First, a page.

But a bike at twilight...um, nothing like it. Pockets of warm and cool air flowing over as i move through them, a hint of a landry detergent as i glade past one modest house, a hint of rose or newly mown lawn or rosemary past another or another; a whiff of garbage even has a certain curious delight. Sounds of night bugs crawling, stritching up the approaching gloom. Riding a bike gathers in all the moments, offers a brief savoring then stacks up another, just the right amount of time spent with each ‘event’---not so long as to become obsessive, yet just enough for recognition and longing to occur, enough for remembrance to very briefly bloom then decay.

(I’m thinking to myself that maybe the typewriter fulfilled a similar functionality somehow, a midwayness between the hand and the computer where ‘writing’ was concerned...thinking that because I had occasion to do some typing recently. Faux-typing really since it was going to be used to give a simulation of typing in a computer graphic.)

The bicycle just seems like a so much saner approach to transportation..but it doesn’t embody the hyper-aggregated society. i had to do some work on my car recently and I had to go over there it get my tires, over here for the emissions inspection, over there to have the brakes fixed, then the tag sent in---an endless parade of money pouring out and beauracracies being fed.

The automoile is the product of, and productive of, a society obsessed with displacement, movement, speed: it’s the Futurist vision written into the very interstices of the ordinary workday, a vast violent concrete hieroglyph which can be viewed only from (or as perhaps) the vantage point of some deranged god-like creature (which it turns out is us humans making satellite fly-bys).

The automobile has it’s place for sure--the only problem is that it’s taken over and dictates EVERYTHING about human life now.

I seem to be in a period when i just stare at the screen a lot...but not much in the way of words. During the day ideas and words flit by and I think ‘for the journal’-- but I’m not taking notes lately and they dissipate. I know that if I sit here long enough something wil start to happen. But frankly it’s become harder to sit and wati for that to happen.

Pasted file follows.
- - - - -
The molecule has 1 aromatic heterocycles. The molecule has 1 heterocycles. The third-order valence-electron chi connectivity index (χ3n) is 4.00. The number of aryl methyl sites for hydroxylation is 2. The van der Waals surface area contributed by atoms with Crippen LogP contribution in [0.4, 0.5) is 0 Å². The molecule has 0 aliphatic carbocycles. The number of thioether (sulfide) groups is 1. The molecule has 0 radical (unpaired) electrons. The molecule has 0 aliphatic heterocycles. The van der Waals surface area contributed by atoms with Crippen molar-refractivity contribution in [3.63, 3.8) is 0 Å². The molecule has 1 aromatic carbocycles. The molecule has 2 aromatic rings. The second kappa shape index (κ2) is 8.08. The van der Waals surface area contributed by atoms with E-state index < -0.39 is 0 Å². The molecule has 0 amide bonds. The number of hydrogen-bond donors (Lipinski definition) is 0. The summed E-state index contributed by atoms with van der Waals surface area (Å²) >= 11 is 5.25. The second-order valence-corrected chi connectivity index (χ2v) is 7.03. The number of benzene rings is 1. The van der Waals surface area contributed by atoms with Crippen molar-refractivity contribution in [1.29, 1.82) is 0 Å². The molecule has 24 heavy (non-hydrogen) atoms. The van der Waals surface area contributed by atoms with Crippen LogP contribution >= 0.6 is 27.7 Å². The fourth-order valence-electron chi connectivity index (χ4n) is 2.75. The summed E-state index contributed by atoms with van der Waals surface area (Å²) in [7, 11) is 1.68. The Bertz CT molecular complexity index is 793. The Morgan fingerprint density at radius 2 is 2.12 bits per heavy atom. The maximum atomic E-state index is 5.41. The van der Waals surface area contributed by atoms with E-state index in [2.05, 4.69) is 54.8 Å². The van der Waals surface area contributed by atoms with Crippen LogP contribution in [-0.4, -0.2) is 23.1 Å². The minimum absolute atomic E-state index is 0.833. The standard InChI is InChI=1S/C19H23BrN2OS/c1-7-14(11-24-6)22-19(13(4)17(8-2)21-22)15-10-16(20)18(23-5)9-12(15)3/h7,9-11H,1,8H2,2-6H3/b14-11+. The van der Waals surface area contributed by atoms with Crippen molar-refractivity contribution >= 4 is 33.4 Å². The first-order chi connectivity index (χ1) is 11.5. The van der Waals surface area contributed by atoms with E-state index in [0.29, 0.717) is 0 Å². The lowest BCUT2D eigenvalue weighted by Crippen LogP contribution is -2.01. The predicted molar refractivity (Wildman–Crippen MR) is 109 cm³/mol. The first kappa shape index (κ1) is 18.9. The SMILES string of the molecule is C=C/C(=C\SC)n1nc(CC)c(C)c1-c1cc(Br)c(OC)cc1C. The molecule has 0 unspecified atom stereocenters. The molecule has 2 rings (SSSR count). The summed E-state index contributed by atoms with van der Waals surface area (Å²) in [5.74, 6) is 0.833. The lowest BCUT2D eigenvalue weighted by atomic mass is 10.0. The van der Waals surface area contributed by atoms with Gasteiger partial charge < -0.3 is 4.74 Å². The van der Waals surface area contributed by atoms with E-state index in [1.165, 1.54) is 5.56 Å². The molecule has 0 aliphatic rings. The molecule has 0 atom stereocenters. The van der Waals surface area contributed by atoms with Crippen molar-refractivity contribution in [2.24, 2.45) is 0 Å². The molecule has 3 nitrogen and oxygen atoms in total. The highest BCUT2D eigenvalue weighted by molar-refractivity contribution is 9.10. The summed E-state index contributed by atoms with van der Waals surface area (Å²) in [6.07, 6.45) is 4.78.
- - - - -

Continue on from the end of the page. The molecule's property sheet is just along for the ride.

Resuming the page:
Much of the time, things just seem to be floating in some sort of featureless soup. It’s not necessarily disconcerting--until I sit down and try to write, to actually THINK about something that seems to be of some importance. Maybe I should leave off the writing for awhile and move over to more concrete (or at least gestural supports).

I did a video interview the other day. In thinking back over it today i realized I said almost nothing of any consequence. Nothing. I was vague, uncertain....and nowhere more so than when i was talking about my own ‘work’...ok, then well lwhat the hell IS my own work?? Just ‘doing things’ doesn’t seem to count. If I had any sense I would have talked about integrating all aspects of creating into one’s life, etc blah blah...

well, it’s good to do those things ‘cause if it ever happens again maybe I’ll be better prepared or maybe not...much better are the conversations I have over at RRE with M.
hard to say what the difference is....the awareness of ‘publicness’ for one thing, same as this stupid journal.

I’m taking my mother to Mississippi tomorrow. I’m not looking forward to it. I’m going to just try to relax and ignore the ghosts of christmas past. although maybe I shouldn’t ignore them but invoke them and press them into paper.

Besides LE is out of town for the week; I think I would really miss her if I were to stay here...so maybe the fortuity is a good one.

I feel like (not all the time, but some times) like I’m becoming detached from everything, including my own memories. Even the painful ones no longer burn with the same incadescent hook that they once did. In retrospect, it’s easier to see how comforting in some odd way that one’s personal pains can be. At least tehy belong to a person that one knows.
........Mississippi: what can I say about it that hasn’t been said time and again by those much more talented. i think I’ve said it somewhere else in here, and probably more melodramatically, but heading over the expressway into Phil. MS always has a feeling for me of Conrad’s Heart of Darkness, heading into the center of the jungle to meet Kurtz.